It’s weird to think that it’s only been a week since we began PST (pre-service training) and a little over two weeks since I boarded the plane to Washington, DC. Two weeks from the life I’ve always known, and it already seems like a lifetime. It’s amazing to think how adaptable humans are… that three weeks ago I was packing up, preparing for a life I had no idea what to expect, and here I am today living it.
I started this post on day three in our community training sites near Assela… and now on day eight I’ve finally managed to post. My site specifically is about 15km south of Assela, a decent sized town of about 14,000 nestled high in the mountains of Oromia. There is no internet bet and often limited mobile service. We are constantly asking each other, “Did you get my text??” or getting a message from the phone company saying the person is unreachable when we call.
About once a week we all head into Assela for group training on topics like health, safety & security and culture, but otherwise we stay in our communities, in small groups of 8 or 9, intensively learning Amharic (for now) and soaking up as much culture as we can in the limited time we have here. I’ve written before on how absolutely normal my life feels right now… if you can call waking up to a rooster outside my window at 3:30 am, lying in bed during the early morning grey listening to the call to prayer from the nearby mosque and rushing outside in a morning air so cool I can see my breath “normal.” At least once a day since we took the long bus ride away from Addis Ababa, I’m struck by the thought that This is my life. I’m here in Ethiopia, learning a new alphabet and new language, meeting new people and learning new customs… and it feels so completely normal.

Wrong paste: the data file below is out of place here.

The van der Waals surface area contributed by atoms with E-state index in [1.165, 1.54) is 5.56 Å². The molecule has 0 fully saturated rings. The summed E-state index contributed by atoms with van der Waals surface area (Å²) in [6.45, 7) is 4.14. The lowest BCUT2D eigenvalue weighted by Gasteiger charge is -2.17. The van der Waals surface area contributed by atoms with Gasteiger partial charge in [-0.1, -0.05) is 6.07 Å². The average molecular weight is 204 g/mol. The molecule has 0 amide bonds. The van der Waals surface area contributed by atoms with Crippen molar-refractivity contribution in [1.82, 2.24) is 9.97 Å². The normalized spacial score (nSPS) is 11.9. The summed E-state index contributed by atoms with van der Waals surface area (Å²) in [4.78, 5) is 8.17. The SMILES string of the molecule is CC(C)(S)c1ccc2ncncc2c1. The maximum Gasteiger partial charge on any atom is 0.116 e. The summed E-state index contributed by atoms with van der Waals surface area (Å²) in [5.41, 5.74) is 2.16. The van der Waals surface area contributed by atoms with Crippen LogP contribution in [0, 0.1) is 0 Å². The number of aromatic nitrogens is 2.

Ethiopia is amazing, by the way. I wish I could share the thousands of words I’ve written since I got here, but it’s too little and too much, all at the same time. The people here are incredibly kind and loving. They’re incredibly proud of their long, rich history. They’re diverse and accepting. It’s mind-boggling to think that in a country twice the size of Texas, there are over 80 different languages spoken. My five year old host brother speaks three languages—English, Amharic and Afan Oromo—and he knows both his Fidel and Latin alphabets.
On Saturday a group of us decided to go exploring, to see what lay outside the city we’ve seen so far. It’s hard to tell from standing within the city, but the area is really pretty. We met a lot of really kind people out on the road. Most people just want to talk for a bit, shake your hand and ask why you are here. A lot of people I’ve met are pleased to hear we will be here for over two years, instead of the few weeks or months most volunteers spend. They are happy to hear we are learning their language and their culture.